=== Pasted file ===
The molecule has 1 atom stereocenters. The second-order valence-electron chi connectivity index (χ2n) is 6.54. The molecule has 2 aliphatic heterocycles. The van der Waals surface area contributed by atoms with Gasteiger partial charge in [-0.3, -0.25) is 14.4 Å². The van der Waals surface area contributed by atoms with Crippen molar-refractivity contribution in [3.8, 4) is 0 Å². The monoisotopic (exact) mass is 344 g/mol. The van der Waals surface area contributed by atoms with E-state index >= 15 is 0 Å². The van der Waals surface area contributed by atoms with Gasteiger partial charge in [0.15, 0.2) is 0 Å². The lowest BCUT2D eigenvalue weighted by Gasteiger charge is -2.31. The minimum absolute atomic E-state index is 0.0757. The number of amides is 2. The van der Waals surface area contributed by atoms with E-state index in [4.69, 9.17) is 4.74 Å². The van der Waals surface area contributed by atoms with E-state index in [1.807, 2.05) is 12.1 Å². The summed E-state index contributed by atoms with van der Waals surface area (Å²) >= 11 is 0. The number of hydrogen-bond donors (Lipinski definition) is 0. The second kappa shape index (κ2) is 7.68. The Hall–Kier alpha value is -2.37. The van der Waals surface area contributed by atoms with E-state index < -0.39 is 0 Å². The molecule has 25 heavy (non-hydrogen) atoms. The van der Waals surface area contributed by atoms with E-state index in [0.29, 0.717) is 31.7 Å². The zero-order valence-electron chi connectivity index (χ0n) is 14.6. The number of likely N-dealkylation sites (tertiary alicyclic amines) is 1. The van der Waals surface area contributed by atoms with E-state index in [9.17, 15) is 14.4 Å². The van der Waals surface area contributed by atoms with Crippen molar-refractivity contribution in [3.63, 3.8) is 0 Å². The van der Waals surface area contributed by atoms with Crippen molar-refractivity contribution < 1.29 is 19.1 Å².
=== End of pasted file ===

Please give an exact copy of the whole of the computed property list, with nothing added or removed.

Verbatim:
The molecule has 1 atom stereocenters. The second-order valence-electron chi connectivity index (χ2n) is 6.54. The molecule has 2 aliphatic heterocycles. The van der Waals surface area contributed by atoms with Gasteiger partial charge in [-0.3, -0.25) is 14.4 Å². The van der Waals surface area contributed by atoms with Crippen molar-refractivity contribution in [3.8, 4) is 0 Å². The monoisotopic (exact) mass is 344 g/mol. The van der Waals surface area contributed by atoms with E-state index >= 15 is 0 Å². The van der Waals surface area contributed by atoms with Gasteiger partial charge in [0.15, 0.2) is 0 Å². The lowest BCUT2D eigenvalue weighted by Gasteiger charge is -2.31. The minimum absolute atomic E-state index is 0.0757. The number of amides is 2. The van der Waals surface area contributed by atoms with E-state index in [4.69, 9.17) is 4.74 Å². The van der Waals surface area contributed by atoms with E-state index in [1.807, 2.05) is 12.1 Å². The summed E-state index contributed by atoms with van der Waals surface area (Å²) >= 11 is 0. The number of hydrogen-bond donors (Lipinski definition) is 0. The second kappa shape index (κ2) is 7.68. The Hall–Kier alpha value is -2.37. The van der Waals surface area contributed by atoms with E-state index < -0.39 is 0 Å². The molecule has 25 heavy (non-hydrogen) atoms. The van der Waals surface area contributed by atoms with E-state index in [0.29, 0.717) is 31.7 Å². The zero-order valence-electron chi connectivity index (χ0n) is 14.6. The number of likely N-dealkylation sites (tertiary alicyclic amines) is 1. The van der Waals surface area contributed by atoms with E-state index in [9.17, 15) is 14.4 Å². The van der Waals surface area contributed by atoms with Crippen molar-refractivity contribution in [3.63, 3.8) is 0 Å². The van der Waals surface area contributed by atoms with Crippen molar-refractivity contribution < 1.29 is 19.1 Å².